And Zuckerberg has long maintained the need to build a g product, rather than place all the focus on making profits. His recruitment approach has therefore centered on hiring a team that is aligned to the company’s term vision. That, according to him, is more important than the money, and the reason he’s had to release some people.
Think long term
Just 3 years after Facebook’s launch, Yahoo made a billion dollar offer to buy it out. Zuckerberg rejected the offer, saying “I’m here to build something for the long term,” adding “Anything else is a distraction. Well, if he had given in to that once-in-a-lifetime offer at that time, the boy would be deeply regretting today. But maybe Facebook wouldn’t even have taken the right direction without his stewardship. Who knows?
Facebook’s long-term vision was no doubt driven by Mark Zuckerberg’s ‘higher purpose’. There’s a story also about how in his senior year in high school, he and his friend D’Angelo rejected Microsoft and AOL’s millions and job offers. Both companies were head-hunting the pair after the success of their popular free Winamp plugin, known as Synapse. The boys chose college instead.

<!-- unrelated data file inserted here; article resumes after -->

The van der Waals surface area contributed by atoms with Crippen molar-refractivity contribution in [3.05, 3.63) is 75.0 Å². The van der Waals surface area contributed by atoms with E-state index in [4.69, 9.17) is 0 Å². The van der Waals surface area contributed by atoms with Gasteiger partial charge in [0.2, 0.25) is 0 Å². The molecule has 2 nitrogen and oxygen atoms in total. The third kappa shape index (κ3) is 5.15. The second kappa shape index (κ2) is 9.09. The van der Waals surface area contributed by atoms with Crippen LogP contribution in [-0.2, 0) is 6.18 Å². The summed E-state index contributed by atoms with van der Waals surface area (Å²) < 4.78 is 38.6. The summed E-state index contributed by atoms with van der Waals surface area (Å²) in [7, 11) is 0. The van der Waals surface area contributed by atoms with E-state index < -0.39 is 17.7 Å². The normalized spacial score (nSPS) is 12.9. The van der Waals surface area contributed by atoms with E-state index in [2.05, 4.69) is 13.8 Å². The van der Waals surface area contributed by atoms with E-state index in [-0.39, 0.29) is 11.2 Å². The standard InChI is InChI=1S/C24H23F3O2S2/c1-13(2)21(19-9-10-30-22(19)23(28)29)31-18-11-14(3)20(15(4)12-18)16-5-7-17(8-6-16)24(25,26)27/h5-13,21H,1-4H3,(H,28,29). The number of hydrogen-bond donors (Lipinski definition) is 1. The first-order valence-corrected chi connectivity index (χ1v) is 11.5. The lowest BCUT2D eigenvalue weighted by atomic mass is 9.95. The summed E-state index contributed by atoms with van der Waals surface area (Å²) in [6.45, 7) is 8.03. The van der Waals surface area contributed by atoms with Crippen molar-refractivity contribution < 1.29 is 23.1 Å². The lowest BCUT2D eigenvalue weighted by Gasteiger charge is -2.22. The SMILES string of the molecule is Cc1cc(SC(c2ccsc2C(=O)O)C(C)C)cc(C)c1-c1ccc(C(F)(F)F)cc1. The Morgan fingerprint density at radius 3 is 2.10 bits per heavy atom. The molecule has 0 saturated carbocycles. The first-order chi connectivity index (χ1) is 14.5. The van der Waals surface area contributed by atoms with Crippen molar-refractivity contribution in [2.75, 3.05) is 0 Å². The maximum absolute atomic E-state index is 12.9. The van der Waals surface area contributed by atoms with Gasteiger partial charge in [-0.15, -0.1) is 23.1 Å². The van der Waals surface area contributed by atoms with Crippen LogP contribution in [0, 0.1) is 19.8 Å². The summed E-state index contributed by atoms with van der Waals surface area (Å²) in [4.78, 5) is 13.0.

Move fast and break things
Facebook has long sworn by this motto, thanks to Zuckerberg and the letter he wrote to potential shareholders. He’s never been afraid of moving fast enough to shake things up, with the risk of making mistakes always there.
Facebook Beacon was one such mistake. Oh, well maybe you’ve never heard of it, because according to Zuckerberg, people will forget your mistakes in the long run and only remember the value you’ve provided them.